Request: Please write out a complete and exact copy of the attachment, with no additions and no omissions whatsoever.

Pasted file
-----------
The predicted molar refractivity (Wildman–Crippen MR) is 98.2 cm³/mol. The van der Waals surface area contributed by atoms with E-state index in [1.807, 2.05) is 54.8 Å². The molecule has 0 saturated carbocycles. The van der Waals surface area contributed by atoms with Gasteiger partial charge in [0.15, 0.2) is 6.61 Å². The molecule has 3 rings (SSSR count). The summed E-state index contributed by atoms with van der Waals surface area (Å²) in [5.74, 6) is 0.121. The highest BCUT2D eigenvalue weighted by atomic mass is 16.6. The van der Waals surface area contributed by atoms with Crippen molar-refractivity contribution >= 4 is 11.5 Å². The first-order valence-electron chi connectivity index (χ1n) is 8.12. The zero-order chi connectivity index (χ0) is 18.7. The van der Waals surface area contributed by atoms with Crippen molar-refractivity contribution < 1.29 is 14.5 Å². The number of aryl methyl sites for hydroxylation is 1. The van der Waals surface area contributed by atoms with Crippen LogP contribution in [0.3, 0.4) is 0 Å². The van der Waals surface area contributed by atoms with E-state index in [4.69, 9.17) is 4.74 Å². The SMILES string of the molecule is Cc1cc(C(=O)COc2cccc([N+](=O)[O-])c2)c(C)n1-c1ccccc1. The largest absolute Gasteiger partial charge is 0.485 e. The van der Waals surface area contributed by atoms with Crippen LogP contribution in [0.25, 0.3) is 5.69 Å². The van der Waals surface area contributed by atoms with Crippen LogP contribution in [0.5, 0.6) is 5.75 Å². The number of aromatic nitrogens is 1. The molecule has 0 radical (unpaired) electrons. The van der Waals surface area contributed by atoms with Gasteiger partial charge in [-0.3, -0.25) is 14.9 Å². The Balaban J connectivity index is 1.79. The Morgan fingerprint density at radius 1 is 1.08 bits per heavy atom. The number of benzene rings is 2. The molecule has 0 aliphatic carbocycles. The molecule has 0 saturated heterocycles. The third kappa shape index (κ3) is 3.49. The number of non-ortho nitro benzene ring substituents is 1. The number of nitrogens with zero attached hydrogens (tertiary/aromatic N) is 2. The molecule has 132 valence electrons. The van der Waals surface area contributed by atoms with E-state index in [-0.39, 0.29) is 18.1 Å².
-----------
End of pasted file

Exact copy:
The predicted molar refractivity (Wildman–Crippen MR) is 98.2 cm³/mol. The van der Waals surface area contributed by atoms with E-state index in [1.807, 2.05) is 54.8 Å². The molecule has 0 saturated carbocycles. The van der Waals surface area contributed by atoms with Gasteiger partial charge in [0.15, 0.2) is 6.61 Å². The molecule has 3 rings (SSSR count). The summed E-state index contributed by atoms with van der Waals surface area (Å²) in [5.74, 6) is 0.121. The highest BCUT2D eigenvalue weighted by atomic mass is 16.6. The van der Waals surface area contributed by atoms with Crippen molar-refractivity contribution >= 4 is 11.5 Å². The first-order valence-electron chi connectivity index (χ1n) is 8.12. The zero-order chi connectivity index (χ0) is 18.7. The van der Waals surface area contributed by atoms with Crippen molar-refractivity contribution < 1.29 is 14.5 Å². The number of aryl methyl sites for hydroxylation is 1. The van der Waals surface area contributed by atoms with Crippen LogP contribution in [0.3, 0.4) is 0 Å². The van der Waals surface area contributed by atoms with E-state index in [4.69, 9.17) is 4.74 Å². The SMILES string of the molecule is Cc1cc(C(=O)COc2cccc([N+](=O)[O-])c2)c(C)n1-c1ccccc1. The largest absolute Gasteiger partial charge is 0.485 e. The van der Waals surface area contributed by atoms with Crippen LogP contribution in [0.25, 0.3) is 5.69 Å². The van der Waals surface area contributed by atoms with Crippen LogP contribution in [0.5, 0.6) is 5.75 Å². The number of aromatic nitrogens is 1. The molecule has 0 radical (unpaired) electrons. The van der Waals surface area contributed by atoms with Gasteiger partial charge in [-0.3, -0.25) is 14.9 Å². The Balaban J connectivity index is 1.79. The Morgan fingerprint density at radius 1 is 1.08 bits per heavy atom. The number of benzene rings is 2. The molecule has 0 aliphatic carbocycles. The molecule has 0 saturated heterocycles. The third kappa shape index (κ3) is 3.49. The number of non-ortho nitro benzene ring substituents is 1. The number of nitrogens with zero attached hydrogens (tertiary/aromatic N) is 2. The molecule has 132 valence electrons. The van der Waals surface area contributed by atoms with E-state index in [-0.39, 0.29) is 18.1 Å².